BEND -- A spinoff of the world's oldest board sport is the newest wave to hit the Oregon outdoor recreation scene.
It's called Stand Up Paddling (SUP), although the Polynesians who invented it thousands of years ago no doubt had a different term for it.
The sport is exactly what the name implies -- you stand on an oversized surf board and propel yourself with a long paddle.
Surfers -- led by big-wave icon Laird Hamilton -- began returning to their roots several years ago, using paddles to propel themselves to catch waves rather than lying on their board and "swimming."
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It turns out stand-up paddling is a surf sport that doesn't require an ocean. Hence, the emergence of flatwater SUP on inland lakes and rivers.
The most visible venue for flatwater SUP in Oregon is in Bend. Here, in view of patrons of riverside eateries in the tony Old Mill District, a dozen stand-up paddlers can be seen plying the Deschutes River between the Bill Healy and Colorado Avenue bridges on a Friday afternoon.
"It was phenomenal! Super fun!" said Kip Roseman of Bend shortly after completing his maiden SUP voyage -- with his 3-year-old daughter, Pema, sitting on the board in front of him.
"She's already asking when we can go again," said Roseman, who grew up surfing. "It's a great core workout, but also really mellow."
Learning to stand up and paddle is simple, said Tom Dean, a Bend yoga instructor who also loves whitewater kayaking.
"If you can stand on one foot, you can do it," Dean said. "You're just balancing on your feet. ... If you want an easy paddle, it's easy. If you want a challenge, you can make it challenging. It's good for everybody."
Stand-up paddling and kayaking "are complete opposites," Dean said. "One is full of adrenalin and a rush of excitement and fear. Then the paddle boarding is calming and peaceful and meditative. Both are full of fun."
Stand-up paddlers make surprisingly good time going upriver, some moving faster than people walking on the riverside paths.
Paddling upriver -- or even across a lake -- can be quite a workout. Some call it "the best workout on water," which is part of the appeal. Stand-up paddling is used as a cross-training exercise by some professional athletes, including Lance Armstrong.
Bend's emergence as a stand-up paddling hot spot can be traced to a trio of former surfers, including Gerry Lopez, who moved his board-manufacturing business from Hawaii to Central Oregon a few years ago to pursue snowboarding. Dave Chun also moved his Kiola Paddles here. Both were among the first stand-up paddlers on the Deschutes.
Most active in promoting stand-up paddling locally, however, has been Randall Barna, an Orthotics maker with a long history in board sports.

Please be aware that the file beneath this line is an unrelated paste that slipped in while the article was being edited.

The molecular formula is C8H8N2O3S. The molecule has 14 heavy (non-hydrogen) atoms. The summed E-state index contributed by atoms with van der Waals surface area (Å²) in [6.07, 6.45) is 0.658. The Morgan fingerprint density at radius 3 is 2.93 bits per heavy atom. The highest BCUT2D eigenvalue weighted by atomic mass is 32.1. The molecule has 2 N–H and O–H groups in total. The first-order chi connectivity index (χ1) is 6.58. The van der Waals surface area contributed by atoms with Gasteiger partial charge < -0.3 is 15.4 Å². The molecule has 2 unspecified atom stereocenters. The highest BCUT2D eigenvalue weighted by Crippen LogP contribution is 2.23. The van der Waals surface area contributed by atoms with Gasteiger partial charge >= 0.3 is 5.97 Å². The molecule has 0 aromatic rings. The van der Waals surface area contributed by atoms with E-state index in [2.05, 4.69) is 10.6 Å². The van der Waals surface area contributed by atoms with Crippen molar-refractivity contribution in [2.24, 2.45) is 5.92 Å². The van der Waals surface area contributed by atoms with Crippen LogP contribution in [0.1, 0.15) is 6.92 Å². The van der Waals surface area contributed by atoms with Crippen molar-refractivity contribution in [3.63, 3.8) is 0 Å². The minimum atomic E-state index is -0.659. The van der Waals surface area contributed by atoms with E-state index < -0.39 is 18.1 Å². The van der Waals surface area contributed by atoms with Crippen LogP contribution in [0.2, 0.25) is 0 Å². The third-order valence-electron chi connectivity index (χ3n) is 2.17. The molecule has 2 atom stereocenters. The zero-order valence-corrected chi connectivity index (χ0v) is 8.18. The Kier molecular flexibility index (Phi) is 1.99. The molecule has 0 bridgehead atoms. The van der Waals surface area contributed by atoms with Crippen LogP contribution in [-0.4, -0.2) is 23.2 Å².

Barna was among the pioneer Oregon surfers who braved the cold coastal waters without wetsuits in the 1960s.
He eventually took up the then-new sport of windsurfing and opened the first windsurfing school in Oregon in the 1980s.
He now operates an online SUP business (www.standuppaddleflatwater.com) and spearheads outings, including a weekly 4:30 p.m. Friday paddle that begins at the grassy area near Alder Creek Canoe and Kayak, where rental SUPs are available.
More people started getting their feet wet on SUP boards last summer, says Tom Hamilton, manager of Sunriver Resort Marina on the Deschutes River about 15 miles south of Bend.
Hamilton doubled his SUP rental "fleet" this year, to 40. Boards are available to rent by the hour, for a two-hour class or for a six-mile downriver paddle that includes a shuttle back to the marina.
"They're kind of taking off," Hamilton said. "We do a thing called 'Stand Up Sundays at Sunriver' that is a free one-hour class. That's been very successful."
Most people need 20 minutes or less to get the hang of stand-up paddling, he said.
What's the attraction?
"A lot of people want to try something new ... something with a little 'edginess' to it," Hamilton said.
"And it's kind of cool to be out there on the river standing up and looking around. It's an unusual perspective on the river."
The sport's popularity isn't hurt by the fact that Jennifer Aniston, Tom Hanks and Pierce Brosnan are among those who have been photographed being stand-up celebrities.
Meanwhile, lake marinas are also getting into the SUP act. Resorts at Elk Lake and Floras Lake are among those renting stand-up boards.
Other waters where one can see stand-up paddlers in action include Odell Lake (where a stand-up paddle division is included in the 29th annual Odell Lake Pioneer Cup canoe and kayak races, set for 11 a.m. July 25.)
The boards themselves are thicker, wider and longer than most standard surfboards.
SUPs range from 9 1/2 feet to more than 12 feet in length, and retail for $700 to $2,500. Adjustable-length paddles go for $90 to $500.
The expense is related to the amount of ultralightweight epoxy used, said Tom Werner, another Bend boarder.
"The sport just evolved because of the technology," Werner said. "They're able to make them wider and thicker and longer and still keep the weight down."
Some SUP boards come with a mast-mounting slot that allows them to be used for windsurfing as well.
One controversy involving SUPs is whether they are legally a vessel -- and thus subject to life jacket requirements -- or a surfboard, for which life preservers are not required.
An article in The Bulletin newspaper of Bend earlier this year quoted a U.S. Coast Guard memorandum that stated SUPs are considered a vessel when "used for transportation" but not when being used inside "the narrow limits of swimming, surfing or bathing area."
Sunriver Marina issues life vests with its rental boards, but most users simply sit them on the front or back of the board instead of wearing them.
Veteran paddlers point out that ocean lifeguards use longboards similar to SUPs for flotation performing rescues.